Harvard Law School Professor Elizabeth Warren raised $3.15 million for her Senate campaign in the third quarter—bringing in more in that period than any Senate candidate across the nation in the previous quarter.
The fundraising total dwarfs the amount raised by Warren’s opponents in the Democratic field, and trumps incumbent Republican Senator Scott Brown’s sum by a ratio of roughly two to one.
As of the third quarter’s end, Brown’s war chest totals $10.5 million. In polls, he remains slightly ahead of Warren, commanding 41 percent of the vote to Warren’s 38 percent in a poll of registered voters conducted earlier this month by the Boston Herald.
Warren’s funding came mostly from small donations. Ninety six percent of her contributions were donations of $100 or less, with a total of 11,000 Massachusetts residents giving to her campaign.
The majority of the donations flooded in after Warren announced her candidacy two weeks ago, according to a statement from the candidate.
Warren’s high-profile entrance into the race has transformed the competition for the Democratic nomination.
Both Newton mayor Setti Warren and activist Robert K. Massie have already dropped out of the race, each citing fundraising difficulties as a reason for their exit.
“The attention given to the many qualities of Elizabeth Warren have fundamentally changed how all the candidates operate in this race, and it had particular consequences for me,” Massie told The Boston Globe.
But City Year co-founder Alan A. Khazei ’83—who is currently Warren’s most formidable opponent within the Democratic field—said publicly that he has the funds to compete against Warren in the in the year leading up to the Democratic primaries.
Khazei has also criticized Warren for accepting funds from political action committees, a source of support which he claims to have refused.
Khazei raised $365,000 this quarter, the second largest sum among Massachusetts Democratic candidates.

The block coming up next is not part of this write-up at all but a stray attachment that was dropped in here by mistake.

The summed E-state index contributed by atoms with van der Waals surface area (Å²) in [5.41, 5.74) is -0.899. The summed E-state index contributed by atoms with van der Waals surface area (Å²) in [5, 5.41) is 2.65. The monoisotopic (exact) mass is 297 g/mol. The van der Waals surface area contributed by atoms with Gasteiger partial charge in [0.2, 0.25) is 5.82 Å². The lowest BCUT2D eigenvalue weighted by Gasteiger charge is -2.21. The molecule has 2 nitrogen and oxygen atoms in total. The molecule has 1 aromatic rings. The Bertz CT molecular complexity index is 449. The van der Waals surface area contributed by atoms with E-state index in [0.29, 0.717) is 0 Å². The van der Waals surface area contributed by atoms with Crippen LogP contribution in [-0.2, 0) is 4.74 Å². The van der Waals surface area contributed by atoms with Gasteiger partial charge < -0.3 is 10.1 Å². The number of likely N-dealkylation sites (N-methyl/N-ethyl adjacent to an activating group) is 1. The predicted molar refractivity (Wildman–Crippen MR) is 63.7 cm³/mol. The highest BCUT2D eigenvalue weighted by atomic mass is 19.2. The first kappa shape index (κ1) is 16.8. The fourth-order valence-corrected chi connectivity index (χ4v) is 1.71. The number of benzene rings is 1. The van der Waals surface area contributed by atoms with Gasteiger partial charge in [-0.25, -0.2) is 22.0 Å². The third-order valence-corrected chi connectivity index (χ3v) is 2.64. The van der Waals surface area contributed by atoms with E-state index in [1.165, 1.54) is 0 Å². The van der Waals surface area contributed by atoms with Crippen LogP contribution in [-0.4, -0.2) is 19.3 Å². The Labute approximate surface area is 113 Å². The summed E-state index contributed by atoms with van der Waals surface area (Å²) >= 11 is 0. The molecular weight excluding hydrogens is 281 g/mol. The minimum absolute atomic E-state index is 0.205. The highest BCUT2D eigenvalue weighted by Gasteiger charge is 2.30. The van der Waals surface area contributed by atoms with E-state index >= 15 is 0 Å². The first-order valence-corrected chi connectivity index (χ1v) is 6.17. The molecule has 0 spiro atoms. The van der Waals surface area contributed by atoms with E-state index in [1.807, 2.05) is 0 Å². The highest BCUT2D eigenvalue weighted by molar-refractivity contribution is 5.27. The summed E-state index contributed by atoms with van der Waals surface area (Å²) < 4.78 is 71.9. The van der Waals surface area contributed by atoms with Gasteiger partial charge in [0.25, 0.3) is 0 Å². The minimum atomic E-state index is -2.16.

“Candidates are reassessing, based on the inability to raise money,” Khazei’s spokesperson Scott Ferson told The Boston Globe. “We don’t have that problem. Alan is in this for the long haul.”
More details about Warren’s fundraising will be released next weekend, according to the Federal Election Commission.
— Staff writer Caroline M. McKay can be reached at email@example.com.
Mass. GOP Chairman Charges Warren with Possible Academic FraudIn a letter to University President Drew G. Faust on Sunday, Robert A. Maginn Jr. claimed that the U.S. Senate candidate may have intentionally deceived the University into believing that she is Native American.
Professor to Politician
Warren Campaign Raises $8.67 Million, Sets New Race HighHarvard Law School professor Elizabeth Warren’s Senate campaign raised $8.67 million in the second quarter of 2012, blowing past her first quarter total and setting a new high-water mark for quarterly fundraising in Massachusetts’ race for U.S. Senate, her campaign announced Monday.
Elizabeth Warren's Harvard Ties Pay OffIn an unprecedented show of support, Harvard employees have combined to donate more than $227,000 to Harvard Law School professor Elizabeth Warren’s campaign for the Massachusetts’s junior U.S. Senate seat since last September, helping to make their colleague the best-financed congressional candidate in the country.
Elect Elizabeth WarrenElizabeth Warren has exhibited a dedication to the wellbeing of her fellow Americans that, on its own, should be reason enough for her receiving our endorsement for Massachusetts’ Senate seat.
Harvard Staff Weigh in on Senate RaceWith Harvard faculty members showing unprecedented financial and public support for colleague Elizabeth Warren’s campaign for U.S. Senate, Harvard’s staff members have also begun to make their choice in the competitive race between the Law School professor and incumbent Senator Scott Brown. Working in the traditionally liberal bastion of Cambridge, many Harvard staff interviewed for this article—ranging from dining hall workers to security guards—say they stand behind Warren.